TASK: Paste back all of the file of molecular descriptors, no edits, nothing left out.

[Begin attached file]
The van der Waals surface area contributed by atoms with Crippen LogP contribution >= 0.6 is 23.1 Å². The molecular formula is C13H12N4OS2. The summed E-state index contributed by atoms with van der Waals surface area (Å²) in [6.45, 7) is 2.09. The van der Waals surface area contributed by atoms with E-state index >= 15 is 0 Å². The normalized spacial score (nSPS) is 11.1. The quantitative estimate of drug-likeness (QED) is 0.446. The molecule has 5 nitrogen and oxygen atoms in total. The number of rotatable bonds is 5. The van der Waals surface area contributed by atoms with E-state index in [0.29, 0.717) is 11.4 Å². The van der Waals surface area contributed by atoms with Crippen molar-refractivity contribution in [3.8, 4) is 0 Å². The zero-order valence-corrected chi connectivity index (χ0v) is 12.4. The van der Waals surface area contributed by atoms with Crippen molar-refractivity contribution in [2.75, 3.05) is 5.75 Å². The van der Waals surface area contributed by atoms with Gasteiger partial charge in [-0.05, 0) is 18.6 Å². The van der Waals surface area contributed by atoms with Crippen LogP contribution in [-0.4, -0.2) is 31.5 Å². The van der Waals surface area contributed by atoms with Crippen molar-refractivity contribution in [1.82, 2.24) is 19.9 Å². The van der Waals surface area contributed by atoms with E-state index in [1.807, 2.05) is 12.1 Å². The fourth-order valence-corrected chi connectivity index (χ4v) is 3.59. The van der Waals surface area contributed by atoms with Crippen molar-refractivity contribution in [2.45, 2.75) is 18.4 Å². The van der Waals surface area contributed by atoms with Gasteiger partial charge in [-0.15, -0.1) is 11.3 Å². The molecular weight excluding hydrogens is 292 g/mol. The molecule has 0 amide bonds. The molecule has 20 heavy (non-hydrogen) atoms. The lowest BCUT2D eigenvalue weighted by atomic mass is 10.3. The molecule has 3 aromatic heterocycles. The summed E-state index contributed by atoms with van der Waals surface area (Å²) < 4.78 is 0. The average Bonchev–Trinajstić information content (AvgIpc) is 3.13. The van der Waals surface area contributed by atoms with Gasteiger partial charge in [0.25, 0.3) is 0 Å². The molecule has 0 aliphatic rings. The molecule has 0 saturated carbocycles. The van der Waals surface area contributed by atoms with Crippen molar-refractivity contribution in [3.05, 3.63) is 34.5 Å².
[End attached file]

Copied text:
The van der Waals surface area contributed by atoms with Crippen LogP contribution >= 0.6 is 23.1 Å². The molecular formula is C13H12N4OS2. The summed E-state index contributed by atoms with van der Waals surface area (Å²) in [6.45, 7) is 2.09. The van der Waals surface area contributed by atoms with E-state index >= 15 is 0 Å². The normalized spacial score (nSPS) is 11.1. The quantitative estimate of drug-likeness (QED) is 0.446. The molecule has 5 nitrogen and oxygen atoms in total. The number of rotatable bonds is 5. The van der Waals surface area contributed by atoms with E-state index in [0.29, 0.717) is 11.4 Å². The van der Waals surface area contributed by atoms with Crippen molar-refractivity contribution in [3.8, 4) is 0 Å². The zero-order valence-corrected chi connectivity index (χ0v) is 12.4. The van der Waals surface area contributed by atoms with Crippen molar-refractivity contribution in [2.75, 3.05) is 5.75 Å². The van der Waals surface area contributed by atoms with Gasteiger partial charge in [-0.05, 0) is 18.6 Å². The van der Waals surface area contributed by atoms with Crippen LogP contribution in [-0.4, -0.2) is 31.5 Å². The van der Waals surface area contributed by atoms with Crippen molar-refractivity contribution in [1.82, 2.24) is 19.9 Å². The van der Waals surface area contributed by atoms with E-state index in [1.807, 2.05) is 12.1 Å². The fourth-order valence-corrected chi connectivity index (χ4v) is 3.59. The van der Waals surface area contributed by atoms with Crippen molar-refractivity contribution in [2.45, 2.75) is 18.4 Å². The van der Waals surface area contributed by atoms with Gasteiger partial charge in [-0.15, -0.1) is 11.3 Å². The molecular weight excluding hydrogens is 292 g/mol. The molecule has 0 amide bonds. The molecule has 20 heavy (non-hydrogen) atoms. The lowest BCUT2D eigenvalue weighted by atomic mass is 10.3. The molecule has 3 aromatic heterocycles. The summed E-state index contributed by atoms with van der Waals surface area (Å²) < 4.78 is 0. The average Bonchev–Trinajstić information content (AvgIpc) is 3.13. The van der Waals surface area contributed by atoms with Gasteiger partial charge in [0.25, 0.3) is 0 Å². The molecule has 0 aliphatic rings. The molecule has 0 saturated carbocycles. The van der Waals surface area contributed by atoms with Crippen molar-refractivity contribution in [3.05, 3.63) is 34.5 Å².